BELIZE CITY, Thurs. Mar. 17, 2016–The Court of Appeal this morning dismissed the appeal of Dennis Gabourel who was convicted in the Supreme Court on an indictment of grievous harm and was sentenced to pay a fine of $10,000 by trial judge Justice John Gonzalez.
Gabourel’s attorney, Simeon Sampson, SC, had appealed the fine on the grounds that the grievous harm sustained by the victim came about as a result of an accident.
Instead, the Court of Appeal affirmed the previous ruling of the Supreme Court.
In his argument, Sampson argued that his client acted in self-defense, stating that Gabourel took a defensive position and the complainant fell and caused injury to herself. Sampson went on to say, “If this version was put to the jury, the jury would have been in a better position to evaluate the merits of the case.”
Cheryl Lynn Vidal, Director of Public Prosecutions, the respondent representing the Crown, pointed out, however, that there is a difference between self-defense and an accident. Where the appellant claims that he moved out the way and the claimant fell would constitute an accident and cannot be seen in the light of being self-defense at the same time, she said.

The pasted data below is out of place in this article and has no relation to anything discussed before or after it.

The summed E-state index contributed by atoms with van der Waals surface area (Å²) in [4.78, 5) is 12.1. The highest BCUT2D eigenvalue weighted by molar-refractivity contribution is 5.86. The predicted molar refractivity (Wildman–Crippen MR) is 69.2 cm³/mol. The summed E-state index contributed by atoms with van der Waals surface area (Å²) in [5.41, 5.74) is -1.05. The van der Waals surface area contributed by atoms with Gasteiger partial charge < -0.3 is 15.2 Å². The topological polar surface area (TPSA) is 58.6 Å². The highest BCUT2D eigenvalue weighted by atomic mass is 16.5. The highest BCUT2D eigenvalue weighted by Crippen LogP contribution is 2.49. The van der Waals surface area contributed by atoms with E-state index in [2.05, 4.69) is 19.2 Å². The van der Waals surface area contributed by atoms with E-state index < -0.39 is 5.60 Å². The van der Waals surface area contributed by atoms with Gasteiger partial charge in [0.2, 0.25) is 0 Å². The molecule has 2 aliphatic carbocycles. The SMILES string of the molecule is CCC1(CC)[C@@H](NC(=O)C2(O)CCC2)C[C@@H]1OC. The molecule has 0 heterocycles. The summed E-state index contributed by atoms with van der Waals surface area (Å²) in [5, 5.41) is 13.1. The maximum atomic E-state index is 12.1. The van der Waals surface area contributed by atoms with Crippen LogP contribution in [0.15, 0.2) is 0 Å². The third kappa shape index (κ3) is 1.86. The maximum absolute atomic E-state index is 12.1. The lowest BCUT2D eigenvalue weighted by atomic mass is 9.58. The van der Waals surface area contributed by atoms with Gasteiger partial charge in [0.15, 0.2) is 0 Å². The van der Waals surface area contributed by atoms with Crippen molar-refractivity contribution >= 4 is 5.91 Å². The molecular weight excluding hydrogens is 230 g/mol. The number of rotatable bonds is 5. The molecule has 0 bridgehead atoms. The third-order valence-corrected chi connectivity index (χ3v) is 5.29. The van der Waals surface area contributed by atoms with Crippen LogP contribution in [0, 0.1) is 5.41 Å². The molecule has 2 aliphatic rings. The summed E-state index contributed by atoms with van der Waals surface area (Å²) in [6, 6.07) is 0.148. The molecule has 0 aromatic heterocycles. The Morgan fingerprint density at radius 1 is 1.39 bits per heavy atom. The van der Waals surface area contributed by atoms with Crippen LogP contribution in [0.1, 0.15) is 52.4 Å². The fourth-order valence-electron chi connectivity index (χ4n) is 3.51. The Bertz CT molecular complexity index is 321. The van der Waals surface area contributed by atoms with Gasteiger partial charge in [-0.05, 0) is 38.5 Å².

Court of Appeal judge, Manuel Sosa, asked Sampson if he was seeking an appeal against the sentence. Sosa further informed him that in order to seek an appeal for a sentence, he would have to “pursue an application of leave.”
In reply, Sampson said that he was not seeking an appeal of the sentence, but an appeal of the conviction.
Sosa said, “There is not automatic appeal against sentence; one has to seek leave and if leave is not sought, that is the end of the matter.”
Sampson referred to Ireland vs. The Queen 1988, as a case to be used as a precedent. However, Vidal contended that the facts in the Ireland case are different from those of the case before the Court; therefore, it should not be applied.
Sosa then said, “What we see here is not a defensive measure, but rather an evading measure.”